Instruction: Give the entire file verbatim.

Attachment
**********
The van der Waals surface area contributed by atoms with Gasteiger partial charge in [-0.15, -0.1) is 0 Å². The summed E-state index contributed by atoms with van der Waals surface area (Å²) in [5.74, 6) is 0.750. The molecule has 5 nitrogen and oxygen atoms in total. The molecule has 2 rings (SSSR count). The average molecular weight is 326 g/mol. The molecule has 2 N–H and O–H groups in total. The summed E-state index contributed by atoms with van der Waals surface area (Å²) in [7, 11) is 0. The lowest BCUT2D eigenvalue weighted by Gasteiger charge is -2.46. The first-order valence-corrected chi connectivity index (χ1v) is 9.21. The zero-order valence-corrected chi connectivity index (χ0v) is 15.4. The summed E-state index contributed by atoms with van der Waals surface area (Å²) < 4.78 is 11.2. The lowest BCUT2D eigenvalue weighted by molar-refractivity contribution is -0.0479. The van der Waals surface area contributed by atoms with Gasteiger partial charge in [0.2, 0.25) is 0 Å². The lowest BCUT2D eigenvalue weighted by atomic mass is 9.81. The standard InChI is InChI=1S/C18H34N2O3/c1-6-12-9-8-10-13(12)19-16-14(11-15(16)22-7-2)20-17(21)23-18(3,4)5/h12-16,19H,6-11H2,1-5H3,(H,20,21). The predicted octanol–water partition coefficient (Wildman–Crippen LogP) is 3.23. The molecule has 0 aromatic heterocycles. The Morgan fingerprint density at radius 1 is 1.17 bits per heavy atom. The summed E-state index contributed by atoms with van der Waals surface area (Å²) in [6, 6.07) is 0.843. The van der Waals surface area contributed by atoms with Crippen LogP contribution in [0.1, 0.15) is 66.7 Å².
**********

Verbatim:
The van der Waals surface area contributed by atoms with Gasteiger partial charge in [-0.15, -0.1) is 0 Å². The summed E-state index contributed by atoms with van der Waals surface area (Å²) in [5.74, 6) is 0.750. The molecule has 5 nitrogen and oxygen atoms in total. The molecule has 2 rings (SSSR count). The average molecular weight is 326 g/mol. The molecule has 2 N–H and O–H groups in total. The summed E-state index contributed by atoms with van der Waals surface area (Å²) in [7, 11) is 0. The lowest BCUT2D eigenvalue weighted by Gasteiger charge is -2.46. The first-order valence-corrected chi connectivity index (χ1v) is 9.21. The zero-order valence-corrected chi connectivity index (χ0v) is 15.4. The summed E-state index contributed by atoms with van der Waals surface area (Å²) < 4.78 is 11.2. The lowest BCUT2D eigenvalue weighted by molar-refractivity contribution is -0.0479. The van der Waals surface area contributed by atoms with Gasteiger partial charge in [0.2, 0.25) is 0 Å². The lowest BCUT2D eigenvalue weighted by atomic mass is 9.81. The standard InChI is InChI=1S/C18H34N2O3/c1-6-12-9-8-10-13(12)19-16-14(11-15(16)22-7-2)20-17(21)23-18(3,4)5/h12-16,19H,6-11H2,1-5H3,(H,20,21). The predicted octanol–water partition coefficient (Wildman–Crippen LogP) is 3.23. The molecule has 0 aromatic heterocycles. The Morgan fingerprint density at radius 1 is 1.17 bits per heavy atom. The summed E-state index contributed by atoms with van der Waals surface area (Å²) in [6, 6.07) is 0.843. The van der Waals surface area contributed by atoms with Crippen LogP contribution in [0.1, 0.15) is 66.7 Å².